The Dower House Garden at Morville Hall

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Attraction Category: Gardens Parks

  • Profile

    The Dower House Garden occupies a 1.5 acre site in a beautiful setting within the grounds of Morville Hall (National Trust), near Bridgnorth in Shropshire.

    The garden aims to tell the history of English gardening in a sequence of separate gardens designed in the style of different historical periods. Particular attention is given to the use of authentic plants and construction techniques. Old roses are a speciality of the garden.

    The garden was designed by Dr Katherine Swift, the garden historian and writer, who has lived at The Dower House since 1988.

    The garden has been featured in many newspapers and magazines, including Hortus, Gardens Illustrated, House & Garden, The English Garden, Gardening ‘Which?’, Garden Inspirations and The Saturday Telegraph. Since 2016 Katherine has also been writing a monthly gardening column about events in her garden for The English Garden magazine, for which in November 2017 she won the Garden Media Guild’s top award, ‘Garden Columnist of the Year’.

    Katherine’s book about making the garden, entitled The Morville Hours, was published by Bloomsbury (price £18.99) in May 2008 and was serialised on BBC Radio 4 as ‘Book of the Week’.  It was also chosen as one of BBC Gardener’s World ‘Books for Christmas’ in 2008, and as one of the Guardian newspaper’s ‘Books of the Year’ in December 2011.  The paperback came out in April 2009 (price £8.99).  An unabridged audio version of The Morville Hours (read by Katherine herself) is now available to blind and partially-sighted readers via the RNIB’s Talking Books scheme, or can be downloaded from Amazon or (prices vary).  The Morville Hours is also available as an e-book (price £6.99).

    Katherine was also for four years garden columnist on the Times newspaper, and her second book, The Morville Year, collects together her newspaper columns in diary format, with photographs and drawings of the garden, and recipes from her famous Morville cream teas.  It was published in hardback by Bloomsbury in March 2011 (price £18.99) and is now available in paperback (price £9.99).  Copies of both books are available in the garden, and Katherine is always happy to sign copies!  She is currently working on a sequel, A Rose for Morville.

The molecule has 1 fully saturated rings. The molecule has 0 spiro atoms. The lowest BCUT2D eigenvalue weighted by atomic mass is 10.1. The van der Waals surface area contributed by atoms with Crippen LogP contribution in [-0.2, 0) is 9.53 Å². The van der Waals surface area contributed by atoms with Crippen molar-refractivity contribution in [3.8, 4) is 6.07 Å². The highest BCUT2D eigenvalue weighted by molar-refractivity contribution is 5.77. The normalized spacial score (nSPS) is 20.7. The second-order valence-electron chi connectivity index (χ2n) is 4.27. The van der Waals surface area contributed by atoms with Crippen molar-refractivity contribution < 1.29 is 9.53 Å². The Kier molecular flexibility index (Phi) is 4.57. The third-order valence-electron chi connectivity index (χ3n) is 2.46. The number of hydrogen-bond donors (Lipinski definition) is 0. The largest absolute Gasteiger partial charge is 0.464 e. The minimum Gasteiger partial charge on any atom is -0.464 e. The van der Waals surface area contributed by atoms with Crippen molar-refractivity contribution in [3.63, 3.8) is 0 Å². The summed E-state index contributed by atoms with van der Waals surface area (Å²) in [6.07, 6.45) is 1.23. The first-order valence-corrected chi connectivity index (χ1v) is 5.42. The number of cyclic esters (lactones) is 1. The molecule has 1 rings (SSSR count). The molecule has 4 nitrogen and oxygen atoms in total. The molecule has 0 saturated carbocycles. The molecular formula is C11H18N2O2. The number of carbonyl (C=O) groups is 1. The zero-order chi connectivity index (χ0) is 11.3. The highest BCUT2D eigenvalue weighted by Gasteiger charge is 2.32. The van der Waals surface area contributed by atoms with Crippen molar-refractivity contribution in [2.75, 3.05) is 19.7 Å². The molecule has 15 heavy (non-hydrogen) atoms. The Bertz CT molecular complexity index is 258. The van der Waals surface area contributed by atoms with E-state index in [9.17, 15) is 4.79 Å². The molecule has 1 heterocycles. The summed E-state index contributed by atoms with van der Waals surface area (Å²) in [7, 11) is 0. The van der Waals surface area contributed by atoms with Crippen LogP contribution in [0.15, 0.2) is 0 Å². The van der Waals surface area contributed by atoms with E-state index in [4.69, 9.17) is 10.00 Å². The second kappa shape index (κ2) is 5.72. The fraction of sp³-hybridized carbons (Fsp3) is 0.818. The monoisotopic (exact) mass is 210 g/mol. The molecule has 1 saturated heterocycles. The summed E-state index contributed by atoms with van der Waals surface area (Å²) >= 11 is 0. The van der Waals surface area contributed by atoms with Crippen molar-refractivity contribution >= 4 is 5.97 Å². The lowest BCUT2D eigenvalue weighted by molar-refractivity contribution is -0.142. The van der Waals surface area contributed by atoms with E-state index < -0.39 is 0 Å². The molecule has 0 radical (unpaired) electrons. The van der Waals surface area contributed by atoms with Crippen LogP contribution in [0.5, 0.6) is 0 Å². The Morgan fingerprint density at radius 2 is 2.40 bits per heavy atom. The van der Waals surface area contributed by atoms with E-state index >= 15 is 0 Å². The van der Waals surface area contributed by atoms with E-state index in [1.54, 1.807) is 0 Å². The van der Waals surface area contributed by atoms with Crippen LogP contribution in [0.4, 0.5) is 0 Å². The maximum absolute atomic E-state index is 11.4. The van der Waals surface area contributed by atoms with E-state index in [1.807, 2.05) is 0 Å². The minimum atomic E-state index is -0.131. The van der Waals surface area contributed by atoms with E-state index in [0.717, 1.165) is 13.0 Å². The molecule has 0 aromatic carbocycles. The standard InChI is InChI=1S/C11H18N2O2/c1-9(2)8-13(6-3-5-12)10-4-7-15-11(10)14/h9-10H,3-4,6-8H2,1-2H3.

The main areas of the garden are the Cloister Garden (c. 1450) with its Cloister Walk of clipped yew and its shady turf seats; the Knot Garden (c.1580) with its intricate pattern of sweet-smelling herbs; the Plat (c.1650) with its quinces, medlars and boarded beds of old tulips; the Canal Garden (c.1710) with its 60-foot water feature and clipped evergreen shapes; the New Flower Garden (c.1780) with its secluded Greek Temple and cascades of roses; the Victorian Rose Border (c. 1870) with its luscious peonies and swooping rose garlands, and the Edwardian Fruit and Vegetable Garden (early 20th century), with its 80-ft apple and pear tunnels festooned with white roses. At the centre of the garden is the intriguing Turf Maze based on a design dating back to the Bronze Age.

    The formal parts of the garden are enclosed by high yew hedges, which give the garden an air of great antiquity. Outside the yew hedges, and in strong contrast to the garden within, are several variations on the theme of natural gardening: a late 19th-century Wild Garden at the north end of the garden, containing wild roses from all over the world underplanted with leucojums and camassias amid English wild flowers; a pocket-handkerchief sized Lammas Meadow in the south-east corner of the garden, traditionally mowed at Lammas-tide (August 1st), containing native wild flowers such as daffodills, fritillaries and Tulipa sylvestris; and a little Spinney, consisting of native tree species such as small-leaved lime, wild service and field maple, underplanted with dog roses, spindle and guelder rose.

    In addition there is a Plum Walk along the west side of the garden underplanted with autumn crocus, an Iris Border along the wall at the top of the garden, and a Snowdrop Walk along the east side. Finally there is the small formal Ivy Garden beside the house, where in summer Katherine serves her famous cream teas.

    The best times to visit are April and May for a stunning display of tulips and other bulbs, June for the roses, July and August for agapanthus and clematis, and September for michaelmas daisies and heritage varieties of apple.

    But this is a garden for all seasons. Whenever you visit, a warm welcome awaits you at The Dower House Garden.

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